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Gamma Oscillations: Integrative Concepts for Autism Research

Autism is a complex phenomenon. Individuals with autism can process certain types of information, often where high levels of local detail are present, yet are claimed to lack ability to recognize facial expressions, or other measures of social interaction. Communication and language difficulties could be due to cognitive impairments, reflecting perhaps an over-abundance of white matter connections, or the problem may lie elsewhere, such as in the timing of perceptual processing, or even in the sequencing and control of motor systems. This lack of a firm physiological understanding of autism has given rise to a number of psychological concepts that have guided researchers and therapists, but will be difficult to integrate with emerging data from developmental neuroscience. One of the most influential ideas is that people with autism have ‘weak central coherence’, a concept related in fundamental ways to our notions of attention, sensory integration, and global reasoning. Impressive technological advances in measuring spatial and temporal characteristics of gamma oscillations with high-density EEG have opened up the possibility of studying, in real-time, communication across different brain regions during the performance of cognitive or visual-spatial tasks. This technique could provide a much-needed bridge between cellular neuroscience and psychology.

The Boston Club on ‘Gamma Oscillations: Integrative Concepts in Autism Research’ was aimed at asking whether it is possible to use EEG to investigate how persons with autism process sensory and other forms of information. It might be asked whether they, in fact, do process information differently, and if so, under what sorts of experimental conditions? Persons who cannot speak might not ‘gate’ data obtained by hearing or reading in the same way as others, and this might give them superior ability in some areas. The question of rhythmicity in brain-body coordination is also central to an understanding of autism and more ‘holistic’ ways of thinking about movement and its relationship to thought might lead to sophisticated simultaneous measurement of mind-body rhythms in response to stimuli. The Boston Club discussion addressed how to test individuals with autism other than those with Asperger’s Syndrome (an interesting group to study, but often chosen because these individuals can comply with experimental protocols requiring spoken feedback). Finally, can bio-feedback or transcranial stimulation be used to locally stimulate brain regions to increase perceptual or cognitive processing?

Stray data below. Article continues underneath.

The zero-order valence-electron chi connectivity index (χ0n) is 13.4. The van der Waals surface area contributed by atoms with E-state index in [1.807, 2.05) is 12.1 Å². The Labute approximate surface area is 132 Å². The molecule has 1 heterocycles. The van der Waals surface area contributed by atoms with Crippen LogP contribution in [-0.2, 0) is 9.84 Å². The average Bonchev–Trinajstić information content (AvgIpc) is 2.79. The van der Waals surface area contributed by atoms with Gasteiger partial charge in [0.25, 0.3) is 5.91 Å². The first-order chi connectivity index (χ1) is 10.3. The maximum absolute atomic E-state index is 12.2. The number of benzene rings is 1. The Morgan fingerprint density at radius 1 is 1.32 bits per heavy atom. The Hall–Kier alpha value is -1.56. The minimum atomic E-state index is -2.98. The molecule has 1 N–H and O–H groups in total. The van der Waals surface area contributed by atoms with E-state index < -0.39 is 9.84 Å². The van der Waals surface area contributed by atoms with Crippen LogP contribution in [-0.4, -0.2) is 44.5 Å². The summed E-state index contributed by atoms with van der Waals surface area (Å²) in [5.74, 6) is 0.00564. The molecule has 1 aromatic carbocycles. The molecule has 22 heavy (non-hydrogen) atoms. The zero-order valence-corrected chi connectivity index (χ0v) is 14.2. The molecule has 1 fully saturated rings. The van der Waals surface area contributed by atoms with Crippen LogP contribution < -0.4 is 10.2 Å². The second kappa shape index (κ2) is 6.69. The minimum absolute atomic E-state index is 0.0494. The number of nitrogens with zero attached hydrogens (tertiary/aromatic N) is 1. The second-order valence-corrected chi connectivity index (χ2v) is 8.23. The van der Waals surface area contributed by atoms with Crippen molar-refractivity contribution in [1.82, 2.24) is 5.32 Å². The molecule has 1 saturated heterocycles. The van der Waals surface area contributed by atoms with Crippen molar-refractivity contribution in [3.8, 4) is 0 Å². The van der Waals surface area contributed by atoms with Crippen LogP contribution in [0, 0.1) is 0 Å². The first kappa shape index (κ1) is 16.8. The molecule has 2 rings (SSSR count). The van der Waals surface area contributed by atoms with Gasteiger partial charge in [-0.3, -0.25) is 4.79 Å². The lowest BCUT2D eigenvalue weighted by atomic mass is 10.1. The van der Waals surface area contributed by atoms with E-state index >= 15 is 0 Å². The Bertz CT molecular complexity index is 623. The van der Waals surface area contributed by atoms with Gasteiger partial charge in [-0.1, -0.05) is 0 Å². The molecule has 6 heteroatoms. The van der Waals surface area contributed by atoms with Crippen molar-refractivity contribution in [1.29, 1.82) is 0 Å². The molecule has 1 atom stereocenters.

Matt Anderson, M.D., Ph.D., Beth Israel Deaconess Medical Center

Neural Rhythmicity, Serotonin, and Autism
Joshua Fost, Ph.D., Hampshire College

Albert Galaburda, M.D., Harvard Medical School

Connectivity in Context: Physical and Systems Considerations in the Development of Gating, Timing, Asymmetry and Connectivity Challenges in Autism 
Martha Herbert, M.D., Ph.D., Massachusetts General Hospital

Language & Communication Issues in Autism Research 
Michael Merzenich, Ph.D., University of California , San Francisco School of Medicine

Brain Music Therapy 
Galina Mindlin, M.D., Ph.D., Columbia University

Transcranial Magnetic Stimulation in Autism: Exploring Brain Connectivity and Modulating Plasticity 
Alvaro Pascual-Leone, M.D., Ph.D., Beth Israel Deaconess Medical Center

Gamma Abnormalities in Autism: Implications for Communication and Sensory Integration 
Georgina Rippon, Ph.D., Aston University

Through Singing to Speech: Music-Facilitated Language Recovery 
Gottfried Schlaug, M.D., Beth Israel Deaconess Medical Center

Barbara Scolnick, M.D., Boston University

Boosting Concept Formation as a Possible Therapy for Autism 
Allan Snyder, DSc, Ph.D., University of Sydney


The Smith Family Foundation, Chestnut Hill , MA